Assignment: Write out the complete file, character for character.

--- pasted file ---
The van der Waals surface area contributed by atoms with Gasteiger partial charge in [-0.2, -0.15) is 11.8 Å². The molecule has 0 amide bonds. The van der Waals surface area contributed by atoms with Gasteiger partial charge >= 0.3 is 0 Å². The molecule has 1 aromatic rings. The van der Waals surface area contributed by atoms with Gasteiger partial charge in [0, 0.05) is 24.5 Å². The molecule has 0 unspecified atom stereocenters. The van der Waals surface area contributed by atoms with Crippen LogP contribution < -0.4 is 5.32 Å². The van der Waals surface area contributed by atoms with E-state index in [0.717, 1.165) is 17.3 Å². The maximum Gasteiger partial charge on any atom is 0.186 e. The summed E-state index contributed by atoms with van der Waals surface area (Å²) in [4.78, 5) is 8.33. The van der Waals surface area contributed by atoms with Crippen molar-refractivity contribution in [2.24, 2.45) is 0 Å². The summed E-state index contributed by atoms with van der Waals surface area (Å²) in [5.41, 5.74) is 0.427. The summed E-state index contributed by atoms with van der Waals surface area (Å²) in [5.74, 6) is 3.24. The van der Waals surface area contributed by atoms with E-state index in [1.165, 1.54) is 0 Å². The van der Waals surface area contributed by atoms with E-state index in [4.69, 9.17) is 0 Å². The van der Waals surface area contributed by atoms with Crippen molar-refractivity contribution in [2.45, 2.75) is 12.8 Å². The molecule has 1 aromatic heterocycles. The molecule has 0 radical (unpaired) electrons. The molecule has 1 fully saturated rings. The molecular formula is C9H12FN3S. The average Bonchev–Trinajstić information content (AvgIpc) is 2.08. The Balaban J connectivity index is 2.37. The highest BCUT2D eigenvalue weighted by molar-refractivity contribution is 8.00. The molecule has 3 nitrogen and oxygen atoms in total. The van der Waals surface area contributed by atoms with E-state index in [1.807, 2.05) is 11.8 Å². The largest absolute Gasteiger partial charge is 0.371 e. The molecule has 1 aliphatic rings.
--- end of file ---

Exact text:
The van der Waals surface area contributed by atoms with Gasteiger partial charge in [-0.2, -0.15) is 11.8 Å². The molecule has 0 amide bonds. The van der Waals surface area contributed by atoms with Gasteiger partial charge >= 0.3 is 0 Å². The molecule has 1 aromatic rings. The van der Waals surface area contributed by atoms with Gasteiger partial charge in [0, 0.05) is 24.5 Å². The molecule has 0 unspecified atom stereocenters. The van der Waals surface area contributed by atoms with Crippen LogP contribution < -0.4 is 5.32 Å². The van der Waals surface area contributed by atoms with E-state index in [0.717, 1.165) is 17.3 Å². The maximum Gasteiger partial charge on any atom is 0.186 e. The summed E-state index contributed by atoms with van der Waals surface area (Å²) in [4.78, 5) is 8.33. The van der Waals surface area contributed by atoms with Crippen molar-refractivity contribution in [2.24, 2.45) is 0 Å². The summed E-state index contributed by atoms with van der Waals surface area (Å²) in [5.41, 5.74) is 0.427. The summed E-state index contributed by atoms with van der Waals surface area (Å²) in [5.74, 6) is 3.24. The van der Waals surface area contributed by atoms with E-state index in [1.165, 1.54) is 0 Å². The van der Waals surface area contributed by atoms with E-state index in [4.69, 9.17) is 0 Å². The van der Waals surface area contributed by atoms with Crippen molar-refractivity contribution in [2.45, 2.75) is 12.8 Å². The molecule has 1 aromatic heterocycles. The molecule has 0 radical (unpaired) electrons. The molecule has 1 fully saturated rings. The molecular formula is C9H12FN3S. The average Bonchev–Trinajstić information content (AvgIpc) is 2.08. The Balaban J connectivity index is 2.37. The highest BCUT2D eigenvalue weighted by molar-refractivity contribution is 8.00. The molecule has 3 nitrogen and oxygen atoms in total. The van der Waals surface area contributed by atoms with E-state index in [1.807, 2.05) is 11.8 Å². The largest absolute Gasteiger partial charge is 0.371 e. The molecule has 1 aliphatic rings.